NASA's Dawn spacecraft is currently in the final stages of its historic mission to place a satellite in orbit around the dwarf planet Ceres. The primary mission will take 16 months and will see the robotic explorer capture detailed images and measurements of Ceres, greatly improving our knowledge of the solar system.
Launched in 2007 from Cape Canaveral Air Force Base atop a Delta II rocket, Dawn carries a state-of-the-art suite of scientific equipment. This is designed to allow the spacecraft to unlock some of the mysteries surrounding the formation of our early solar system via a detailed observation of the rocky body Vesta, and the dwarf planet Ceres.
The spacecraft is powered by an ion thruster – an engine that accelerates ion molecules to create forward momentum. This enduring propulsion system makes efficient use of fuel and electricity, and will allow Dawn to become the first spacecraft to orbit two deep space destinations.
To date, Dawn has traveled around 1.7 billion miles, using the gas giant Jupiter to give the robotic explorer a gravity assist as it made its way towards its first target, Vesta, gaining orbit in July 2011. During its year-long stay around the giant asteroid, Dawn took in excess of 30,000 images of Vesta, gaining many valuable insights in the process. Finally, on Sept. 7, 2012, the robotic pioneer set sail for her final destination, Ceres – a rocky minor planet that is believed to contain large amounts of ice, and possibly even a hidden ocean under its enigmatic outer shell.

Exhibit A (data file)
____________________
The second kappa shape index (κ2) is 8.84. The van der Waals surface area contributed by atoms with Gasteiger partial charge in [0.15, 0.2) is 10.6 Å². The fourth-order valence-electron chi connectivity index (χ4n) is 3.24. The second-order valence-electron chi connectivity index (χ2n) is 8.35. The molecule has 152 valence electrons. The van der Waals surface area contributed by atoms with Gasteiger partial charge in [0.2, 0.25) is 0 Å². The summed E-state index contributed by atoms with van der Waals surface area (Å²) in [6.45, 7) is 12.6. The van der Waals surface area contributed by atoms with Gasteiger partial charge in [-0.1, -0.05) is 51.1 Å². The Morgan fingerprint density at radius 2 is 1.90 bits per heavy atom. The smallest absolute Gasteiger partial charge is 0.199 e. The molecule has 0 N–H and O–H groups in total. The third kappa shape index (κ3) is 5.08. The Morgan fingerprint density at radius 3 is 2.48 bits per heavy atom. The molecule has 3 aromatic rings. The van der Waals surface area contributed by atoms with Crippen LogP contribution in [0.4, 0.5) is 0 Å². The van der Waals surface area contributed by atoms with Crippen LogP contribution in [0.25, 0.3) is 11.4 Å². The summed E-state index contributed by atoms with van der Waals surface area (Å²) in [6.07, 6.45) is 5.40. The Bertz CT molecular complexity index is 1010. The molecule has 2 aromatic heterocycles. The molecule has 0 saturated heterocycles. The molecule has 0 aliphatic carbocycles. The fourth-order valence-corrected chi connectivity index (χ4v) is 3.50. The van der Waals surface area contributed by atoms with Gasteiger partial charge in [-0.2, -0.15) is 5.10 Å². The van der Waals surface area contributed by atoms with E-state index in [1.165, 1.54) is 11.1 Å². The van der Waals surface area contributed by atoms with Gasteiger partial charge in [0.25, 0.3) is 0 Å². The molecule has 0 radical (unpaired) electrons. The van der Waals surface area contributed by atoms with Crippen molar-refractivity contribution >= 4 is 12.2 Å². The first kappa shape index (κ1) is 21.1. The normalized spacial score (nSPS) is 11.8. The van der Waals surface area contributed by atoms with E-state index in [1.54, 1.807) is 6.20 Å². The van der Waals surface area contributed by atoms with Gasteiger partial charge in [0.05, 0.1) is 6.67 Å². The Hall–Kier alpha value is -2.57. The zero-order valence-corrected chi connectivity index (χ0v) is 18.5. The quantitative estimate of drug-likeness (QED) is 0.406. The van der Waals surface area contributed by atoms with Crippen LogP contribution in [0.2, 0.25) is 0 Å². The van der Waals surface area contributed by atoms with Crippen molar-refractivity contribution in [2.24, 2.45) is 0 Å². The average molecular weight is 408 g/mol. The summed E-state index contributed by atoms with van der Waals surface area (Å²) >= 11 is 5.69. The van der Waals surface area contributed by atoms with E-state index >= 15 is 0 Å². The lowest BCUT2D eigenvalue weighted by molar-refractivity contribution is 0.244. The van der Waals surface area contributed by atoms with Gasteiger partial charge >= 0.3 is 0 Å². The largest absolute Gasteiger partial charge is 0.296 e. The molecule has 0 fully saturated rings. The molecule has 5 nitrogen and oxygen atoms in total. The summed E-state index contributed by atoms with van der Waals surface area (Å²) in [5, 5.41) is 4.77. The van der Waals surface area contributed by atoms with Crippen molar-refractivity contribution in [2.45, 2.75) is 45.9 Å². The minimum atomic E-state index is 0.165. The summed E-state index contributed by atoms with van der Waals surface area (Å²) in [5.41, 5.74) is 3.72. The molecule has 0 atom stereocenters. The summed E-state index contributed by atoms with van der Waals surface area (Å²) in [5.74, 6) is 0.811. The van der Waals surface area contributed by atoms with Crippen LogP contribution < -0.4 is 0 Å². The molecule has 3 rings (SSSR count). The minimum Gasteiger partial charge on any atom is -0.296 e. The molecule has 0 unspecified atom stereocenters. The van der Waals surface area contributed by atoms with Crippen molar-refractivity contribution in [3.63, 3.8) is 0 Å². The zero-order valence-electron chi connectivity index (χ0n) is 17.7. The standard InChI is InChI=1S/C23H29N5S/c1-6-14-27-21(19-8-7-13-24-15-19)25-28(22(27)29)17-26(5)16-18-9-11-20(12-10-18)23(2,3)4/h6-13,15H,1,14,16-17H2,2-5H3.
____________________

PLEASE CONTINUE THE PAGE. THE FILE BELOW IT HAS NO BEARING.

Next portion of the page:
Processed image of Ceres as captured from the Dawn spacecraft (Image: NASA/JPL-Caltech/UCLA/MPS/DLR/IDA)
However, mission controllers have not had things all their own way. Over the course of its epic voyage through deep space, Dawn suffered a number of malfunctions, the most recent of which, caused by a collision with a high-energy radiation particle, forced the probe to enter a safe mode, shutting down the spacecraft's active ion thruster in the process. NASA personnel swiftly implemented a recovery protocol, switching to another ion engine as they implemented a work-around, allowing Dawn to quickly resume her burn towards Ceres with little to no detriment to the mission.
The most detailed images of the dwarf planet are currently provided by NASA's Hubble Space Telescope, and whilst Dawn's images cannot yet match the resolution of the legendary telescope (currently snapping images at around 80 percent the quality of NASA's flagship platform), she is getting closer. The spacecraft has already returned some stunning images, the most recent of which captured Ceres at a resolution of 27 pixels across, roughly three times better than her previous attempts. Before long, Dawn will be close enough to its quarry to outstrip the ability of humanity's most famous telescope, as she races towards orbit capture, an event expected to take place March 6.
"The team is very excited to examine the surface of Ceres in never-before-seen detail," says principal investigator for Dawn, Chris Russel. "We look forward to the surprises this mysterious world may bring."